If you are doubting whether to read this novel, then you’ve probably already come across multiple descriptions of its premise. It usually goes like this: “In this alternate history book, the Allies have lost the war. America is divided up between Japanese and the Nazi zones of occupation.” Yes, and that is true. An interesting mirror to Europe divided between the US and USSR. But this is also a Philip K. Dick book, and Philip K. Dick books are never that straightforward.
First of all, Dick does a standout job with his alternate history America. His main characters live in Japanese controlled California, under a white puppet state somewhat like East Germany, and Japanese culture has come to suffuse society. The “native” American characters talk with Japanese accents (and now things like American comic books are considered native culture) and an Asian sense of social place is part of life. I was reminded of San Fransokyo in the film Big Hero 6. You don’t want to know what the Nazis have done with the rest of the world but it is suitably grisly.
Lots of writers can cook up a straight alternate history novel, but Dick adds his own mindset. The cultural alienation of the Japanese occupation is a topic ideally suited to his interests, as is the psychosis of the Nazi mind. Divided between the two, America has lost its identity and is in one of those delicious states of alienation that Dick jumps on like a hungry caterpillar. Against this background, Dick’s characters have their quirks as well. They all have a fascination with the I Ching for divining their future. There are twelve I Ching readings in the book that push the story in various directions, and in fact Dick used the I Ching as a plotting device. Of course, writing an alternate history is dabbling in games of chance already, so the I Ching angle makes sense thematically.
What ultimately convinced me to try this novel is a plot line about a writer (the titular man in the castle) who, like Dick himself, writes an alternate history book in which the Allies DID win the war, but it is again different from our reality, so now we have yet another variation on the 20th century, a double inversion of history. There we have the multiplicity of realities that Dick is famous for. So, instead of lazily building your novel on a single brainstorm and calling it quits, Dick plays around with multiple variations of alternate history. Like throwing sticks in an I Ching reading. That lifts the novel up on my personal ladder to a job well done as a speculative exercise.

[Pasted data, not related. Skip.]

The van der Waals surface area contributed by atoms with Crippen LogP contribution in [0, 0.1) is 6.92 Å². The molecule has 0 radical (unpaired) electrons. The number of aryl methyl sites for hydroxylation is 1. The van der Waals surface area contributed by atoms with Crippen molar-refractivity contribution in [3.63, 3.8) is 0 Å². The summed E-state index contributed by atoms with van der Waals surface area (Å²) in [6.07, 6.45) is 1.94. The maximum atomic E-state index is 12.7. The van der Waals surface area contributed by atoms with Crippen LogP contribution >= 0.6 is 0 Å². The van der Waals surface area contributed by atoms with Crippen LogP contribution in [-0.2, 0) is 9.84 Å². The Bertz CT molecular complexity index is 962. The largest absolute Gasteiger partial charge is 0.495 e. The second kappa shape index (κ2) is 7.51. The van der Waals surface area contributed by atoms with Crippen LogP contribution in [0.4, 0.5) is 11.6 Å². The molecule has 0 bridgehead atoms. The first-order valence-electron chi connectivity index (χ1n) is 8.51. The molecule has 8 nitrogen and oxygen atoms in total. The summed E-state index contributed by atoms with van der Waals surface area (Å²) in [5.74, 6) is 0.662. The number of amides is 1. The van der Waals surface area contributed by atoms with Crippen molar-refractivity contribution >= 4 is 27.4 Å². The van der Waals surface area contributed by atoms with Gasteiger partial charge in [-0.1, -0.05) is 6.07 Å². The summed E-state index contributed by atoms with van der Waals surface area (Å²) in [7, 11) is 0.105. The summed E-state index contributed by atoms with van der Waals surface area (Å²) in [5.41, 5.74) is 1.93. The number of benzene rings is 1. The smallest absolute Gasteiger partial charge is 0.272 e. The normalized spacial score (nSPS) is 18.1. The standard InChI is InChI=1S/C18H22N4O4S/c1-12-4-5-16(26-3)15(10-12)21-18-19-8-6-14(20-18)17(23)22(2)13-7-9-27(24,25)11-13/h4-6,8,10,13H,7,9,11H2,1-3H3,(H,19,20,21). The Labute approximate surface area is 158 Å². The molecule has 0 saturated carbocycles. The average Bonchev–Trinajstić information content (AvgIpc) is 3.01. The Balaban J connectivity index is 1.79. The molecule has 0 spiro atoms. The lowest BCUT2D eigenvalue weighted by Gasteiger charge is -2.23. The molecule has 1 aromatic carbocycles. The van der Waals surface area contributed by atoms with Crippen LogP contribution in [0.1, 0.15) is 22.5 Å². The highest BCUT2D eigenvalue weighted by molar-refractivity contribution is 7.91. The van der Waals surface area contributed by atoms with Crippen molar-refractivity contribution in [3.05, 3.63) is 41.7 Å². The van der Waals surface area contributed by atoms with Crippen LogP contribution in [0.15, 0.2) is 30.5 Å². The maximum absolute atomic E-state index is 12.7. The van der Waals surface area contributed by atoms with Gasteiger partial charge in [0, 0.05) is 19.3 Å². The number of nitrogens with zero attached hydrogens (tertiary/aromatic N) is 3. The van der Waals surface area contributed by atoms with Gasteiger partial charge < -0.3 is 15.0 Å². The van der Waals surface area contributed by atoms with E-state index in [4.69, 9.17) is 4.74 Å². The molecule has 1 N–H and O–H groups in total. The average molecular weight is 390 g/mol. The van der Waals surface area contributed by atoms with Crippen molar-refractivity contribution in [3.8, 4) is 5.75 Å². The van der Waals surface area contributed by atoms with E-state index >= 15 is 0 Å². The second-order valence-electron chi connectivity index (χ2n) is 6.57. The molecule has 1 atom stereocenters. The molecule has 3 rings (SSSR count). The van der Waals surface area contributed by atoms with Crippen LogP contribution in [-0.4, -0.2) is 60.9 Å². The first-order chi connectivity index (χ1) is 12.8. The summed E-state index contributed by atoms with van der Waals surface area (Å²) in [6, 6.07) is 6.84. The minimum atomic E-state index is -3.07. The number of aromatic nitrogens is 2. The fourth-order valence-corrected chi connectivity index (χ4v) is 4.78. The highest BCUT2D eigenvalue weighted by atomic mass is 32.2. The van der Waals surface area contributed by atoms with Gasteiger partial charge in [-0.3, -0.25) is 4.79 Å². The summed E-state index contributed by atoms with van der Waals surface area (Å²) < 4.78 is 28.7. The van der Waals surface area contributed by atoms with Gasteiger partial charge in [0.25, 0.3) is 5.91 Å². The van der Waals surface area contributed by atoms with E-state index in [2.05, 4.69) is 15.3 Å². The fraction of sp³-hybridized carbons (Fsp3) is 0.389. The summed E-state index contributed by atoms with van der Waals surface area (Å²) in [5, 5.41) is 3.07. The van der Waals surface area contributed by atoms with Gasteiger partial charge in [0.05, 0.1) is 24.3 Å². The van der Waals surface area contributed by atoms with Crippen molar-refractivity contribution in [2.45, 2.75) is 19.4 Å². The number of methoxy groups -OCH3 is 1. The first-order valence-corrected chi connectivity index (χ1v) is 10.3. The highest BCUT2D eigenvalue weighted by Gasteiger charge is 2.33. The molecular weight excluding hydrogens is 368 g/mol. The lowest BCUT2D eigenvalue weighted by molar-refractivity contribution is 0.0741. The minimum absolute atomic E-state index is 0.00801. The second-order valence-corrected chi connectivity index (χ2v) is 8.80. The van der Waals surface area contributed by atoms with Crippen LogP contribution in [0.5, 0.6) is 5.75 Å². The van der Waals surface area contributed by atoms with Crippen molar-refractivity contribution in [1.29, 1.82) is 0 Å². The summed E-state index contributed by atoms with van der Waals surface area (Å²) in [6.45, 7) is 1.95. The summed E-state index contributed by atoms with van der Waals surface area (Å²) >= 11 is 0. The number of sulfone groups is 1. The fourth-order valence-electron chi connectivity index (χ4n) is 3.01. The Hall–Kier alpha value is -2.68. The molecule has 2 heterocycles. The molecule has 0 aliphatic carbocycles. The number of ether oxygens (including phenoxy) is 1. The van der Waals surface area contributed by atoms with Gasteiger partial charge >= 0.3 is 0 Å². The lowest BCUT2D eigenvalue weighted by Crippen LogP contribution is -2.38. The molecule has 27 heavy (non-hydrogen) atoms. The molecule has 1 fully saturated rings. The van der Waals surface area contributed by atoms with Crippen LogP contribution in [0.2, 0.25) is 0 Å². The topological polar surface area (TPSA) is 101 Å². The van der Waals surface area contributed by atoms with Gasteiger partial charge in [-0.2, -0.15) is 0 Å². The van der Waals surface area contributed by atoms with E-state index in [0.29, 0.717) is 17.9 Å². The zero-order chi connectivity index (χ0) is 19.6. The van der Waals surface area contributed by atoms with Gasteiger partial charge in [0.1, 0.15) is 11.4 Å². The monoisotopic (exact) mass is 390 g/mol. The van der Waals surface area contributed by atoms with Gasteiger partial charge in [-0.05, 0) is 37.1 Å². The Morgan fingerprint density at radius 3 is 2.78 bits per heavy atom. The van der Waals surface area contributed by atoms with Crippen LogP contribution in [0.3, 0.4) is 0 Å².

Is the I Ching the magical device that allowed Dick to sculpt the perfect novel? That is for you to decide. But the answer is no. The story doesn’t seem to have a clear goal. It just follows a bunch of characters through some moments of their lives while they are confronted with the peculiarities of the political situation. There’s a Japanese business man doing things and there’s a Jewish man trying to start a jewellery store. Some excitement was lacking for me. What is very good is how Dick deals with the complex emotions of being part of a subjugated people. The characters clearly struggle with trying to belong to the Japanese culture and failing, and feeling inadequate and resentful and proud of their own background. Throw in also the Nazi ideology and simply living becomes an emotionally confusing mess.
On a deeper level the novel is about chance, fate and serendipity, and trying to understand that deeper reality behind the reality you are observing. Dick’s choice to write an alternate history novel seems secondary; flowing from that deeper topic of interest. The stuff about the Japanese and Nazis is not the deepest point of the novel, and if you were to go into the book with that expectation, the whole I Ching angle will be really odd.
I respect its legacy, which is based purely on the salient alternate history stuff. I admire the speculative roads the novel goes down, but the stories of the characters left me cold. The world is fascinating, but I wished the story was more interesting.